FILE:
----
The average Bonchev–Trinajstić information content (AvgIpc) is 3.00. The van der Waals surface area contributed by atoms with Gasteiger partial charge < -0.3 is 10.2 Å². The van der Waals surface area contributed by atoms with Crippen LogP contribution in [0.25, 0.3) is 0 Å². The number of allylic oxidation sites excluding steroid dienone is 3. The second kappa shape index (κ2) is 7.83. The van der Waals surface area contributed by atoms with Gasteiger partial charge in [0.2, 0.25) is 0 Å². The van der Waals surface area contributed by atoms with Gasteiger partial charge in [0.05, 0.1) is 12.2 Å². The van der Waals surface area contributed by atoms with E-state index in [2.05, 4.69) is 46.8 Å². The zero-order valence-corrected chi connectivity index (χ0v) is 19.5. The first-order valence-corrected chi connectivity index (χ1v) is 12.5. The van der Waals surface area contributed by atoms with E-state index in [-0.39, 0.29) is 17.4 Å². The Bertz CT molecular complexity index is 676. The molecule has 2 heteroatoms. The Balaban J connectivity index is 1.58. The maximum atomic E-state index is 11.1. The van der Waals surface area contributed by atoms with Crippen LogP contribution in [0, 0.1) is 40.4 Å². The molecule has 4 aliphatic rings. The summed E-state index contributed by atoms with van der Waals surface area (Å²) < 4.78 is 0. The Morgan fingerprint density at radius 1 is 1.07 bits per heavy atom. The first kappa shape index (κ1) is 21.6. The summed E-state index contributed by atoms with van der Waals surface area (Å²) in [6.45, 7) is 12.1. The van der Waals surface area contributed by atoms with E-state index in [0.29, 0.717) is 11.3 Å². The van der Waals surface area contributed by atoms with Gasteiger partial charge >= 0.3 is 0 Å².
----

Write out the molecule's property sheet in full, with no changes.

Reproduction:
The average Bonchev–Trinajstić information content (AvgIpc) is 3.00. The van der Waals surface area contributed by atoms with Gasteiger partial charge < -0.3 is 10.2 Å². The van der Waals surface area contributed by atoms with Crippen LogP contribution in [0.25, 0.3) is 0 Å². The number of allylic oxidation sites excluding steroid dienone is 3. The second kappa shape index (κ2) is 7.83. The van der Waals surface area contributed by atoms with Gasteiger partial charge in [0.2, 0.25) is 0 Å². The van der Waals surface area contributed by atoms with Gasteiger partial charge in [0.05, 0.1) is 12.2 Å². The van der Waals surface area contributed by atoms with E-state index in [2.05, 4.69) is 46.8 Å². The zero-order valence-corrected chi connectivity index (χ0v) is 19.5. The first-order valence-corrected chi connectivity index (χ1v) is 12.5. The van der Waals surface area contributed by atoms with E-state index in [-0.39, 0.29) is 17.4 Å². The Bertz CT molecular complexity index is 676. The molecule has 2 heteroatoms. The Balaban J connectivity index is 1.58. The maximum atomic E-state index is 11.1. The van der Waals surface area contributed by atoms with Crippen LogP contribution in [0, 0.1) is 40.4 Å². The molecule has 4 aliphatic rings. The summed E-state index contributed by atoms with van der Waals surface area (Å²) < 4.78 is 0. The Morgan fingerprint density at radius 1 is 1.07 bits per heavy atom. The first kappa shape index (κ1) is 21.6. The summed E-state index contributed by atoms with van der Waals surface area (Å²) in [6.45, 7) is 12.1. The van der Waals surface area contributed by atoms with E-state index in [0.29, 0.717) is 11.3 Å². The van der Waals surface area contributed by atoms with Gasteiger partial charge >= 0.3 is 0 Å².